India: BSE regulatory action hits stocks

India’s SKS Microfinance fell as much as 14 per cent in early trading on Tuesday after the Bombay Stock Exchange relegated 74 companies to trade-to-trade settlement, a regulatory procedure that requires buyers and sellers to settle the trade after each transaction.

Analysts said the stocks had dropped because trade-to-trade settlement slowed down a stock’s trading momentum because each trade has to be individually settled. It is also a way for the exchanges to keep an eye on stocks whose volatility they suspect may have been manipulated.

“In trade-to-trade you are not able to do intra-day volumes so the momentum of the stock goes away,” said Vinay Agarwal executive director of equities at Angel Broking. “[Typically it’s the result of when] the volatility is very high and they suspect some kind of manipulation in the stock prices – it has nothing to do with the performance of the company, it has to do with the stock price.”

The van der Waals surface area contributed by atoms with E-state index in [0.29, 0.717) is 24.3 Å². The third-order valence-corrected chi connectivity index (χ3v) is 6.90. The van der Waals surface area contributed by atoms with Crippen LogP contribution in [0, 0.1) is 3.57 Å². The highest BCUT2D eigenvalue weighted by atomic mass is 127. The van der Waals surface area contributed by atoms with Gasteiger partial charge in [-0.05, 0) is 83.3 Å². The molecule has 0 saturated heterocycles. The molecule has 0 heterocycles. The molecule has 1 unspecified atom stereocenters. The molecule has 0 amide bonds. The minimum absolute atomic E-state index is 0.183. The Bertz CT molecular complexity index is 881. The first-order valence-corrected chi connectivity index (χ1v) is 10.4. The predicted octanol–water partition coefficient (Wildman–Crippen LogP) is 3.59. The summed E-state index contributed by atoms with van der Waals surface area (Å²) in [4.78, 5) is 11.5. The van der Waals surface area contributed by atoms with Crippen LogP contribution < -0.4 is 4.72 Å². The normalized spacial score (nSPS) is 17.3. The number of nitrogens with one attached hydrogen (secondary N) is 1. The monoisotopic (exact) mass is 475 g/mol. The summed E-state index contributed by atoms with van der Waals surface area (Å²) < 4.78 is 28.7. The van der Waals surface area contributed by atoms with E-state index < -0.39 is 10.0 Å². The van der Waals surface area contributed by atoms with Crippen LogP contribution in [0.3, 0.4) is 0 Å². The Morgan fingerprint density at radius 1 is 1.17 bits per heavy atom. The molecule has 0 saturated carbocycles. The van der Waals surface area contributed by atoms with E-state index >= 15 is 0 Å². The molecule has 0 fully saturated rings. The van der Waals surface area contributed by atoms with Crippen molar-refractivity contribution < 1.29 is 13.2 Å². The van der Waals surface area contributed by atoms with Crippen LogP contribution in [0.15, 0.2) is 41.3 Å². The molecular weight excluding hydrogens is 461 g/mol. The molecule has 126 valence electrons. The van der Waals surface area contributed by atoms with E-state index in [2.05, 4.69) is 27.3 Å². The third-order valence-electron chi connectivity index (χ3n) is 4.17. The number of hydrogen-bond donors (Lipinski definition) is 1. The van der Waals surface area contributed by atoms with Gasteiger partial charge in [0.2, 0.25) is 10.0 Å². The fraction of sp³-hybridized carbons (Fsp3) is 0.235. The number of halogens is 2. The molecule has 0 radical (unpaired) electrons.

The BSE, in a statement, described the move as a “preventative surveillance measure to ensure market safety and safeguard the interest of the investors”.

The BSE continued:

Trading Members should note that the transfer of scrips for trading and settlement on a trade-to-trade basis is purely on account of market surveillance measure and it should not be construed as an adverse action against the company. Further, this is a temporary measure and will be periodically reviewed depending on the market conditions.

Still, companies including Fame India, Wockhardt, Mastek and Heidelberg Cement fell as much as 9 per cent, 7 per cent, 8.5 per cent, and 5 per cent, respectively, in a flat Mumbai market after being added to the list.